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The relative contributions of genetics and environment to asthma in Hispanics or to asthma in children younger than 3 years are not well understood.
To examine the relative contributions of genetics and environment to early-childhood asthma by performing a longitudinal twin study of asthma in Puerto Rican children ≤3 years old.
678 twin infants from the Puerto Rico Neo-Natal Twin Registry were assessed for asthma at age 1 year, with follow-up data obtained for 624 twins at age 3 years. Zygosity was determined by DNA microsatellite profiling. Structural equation modeling was performed for three phenotypes at ages 1 and 3 years: physician-diagnosed asthma, asthma medication use in the past year, and ≥1 hospitalization for asthma in the past year. Models were additionally adjusted for early-life environmental tobacco smoke exposure, sex, and age.
The prevalences of physician-diagnosed asthma, asthma medication use, and hospitalization for asthma were 11.6%, 10.8%, 4.9% at age 1 year, and 34.1%, 40.1%, and 8.5% at 3 years, respectively. Shared environmental effects contributed to the majority of variance in susceptibility to physician-diagnosed asthma and asthma medication use in the first year of life (84%–86%), while genetic effects drove variance in all phenotypes (45%–65%) at age 3 years. Early-life environmental tobacco smoke, sex, and age contributed to variance in susceptibility.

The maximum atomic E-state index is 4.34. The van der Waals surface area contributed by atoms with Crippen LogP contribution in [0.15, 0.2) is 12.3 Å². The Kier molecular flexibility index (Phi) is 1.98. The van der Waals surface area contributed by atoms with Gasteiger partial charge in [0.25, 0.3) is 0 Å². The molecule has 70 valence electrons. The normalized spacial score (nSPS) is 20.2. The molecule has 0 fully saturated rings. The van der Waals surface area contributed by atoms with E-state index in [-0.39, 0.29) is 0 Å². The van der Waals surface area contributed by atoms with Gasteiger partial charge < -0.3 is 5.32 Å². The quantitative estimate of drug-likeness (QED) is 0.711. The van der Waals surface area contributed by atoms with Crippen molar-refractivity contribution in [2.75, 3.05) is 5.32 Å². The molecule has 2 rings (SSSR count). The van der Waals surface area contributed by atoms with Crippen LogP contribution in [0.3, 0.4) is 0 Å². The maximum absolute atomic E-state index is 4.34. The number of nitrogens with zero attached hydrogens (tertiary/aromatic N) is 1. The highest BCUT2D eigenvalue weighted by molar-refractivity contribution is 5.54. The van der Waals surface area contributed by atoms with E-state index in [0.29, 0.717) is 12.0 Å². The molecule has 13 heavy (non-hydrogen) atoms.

Our longitudinal study in Puerto Rican twins demonstrates a changing contribution of shared environmental effects to liability for physician-diagnosed asthma and asthma medication use between ages 1 and 3 years. Early-life environmental tobacco smoke reduction could markedly reduce asthma morbidity in young Puerto Rican children.
Copyright: © 2013 Bunyavanich et al. This is an open-access article distributed under the terms of the Creative Commons Attribution License, which permits unrestricted use, distribution, and reproduction in any medium, provided the original author and source are credited.
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VCU Human and Molecular Genetics Publications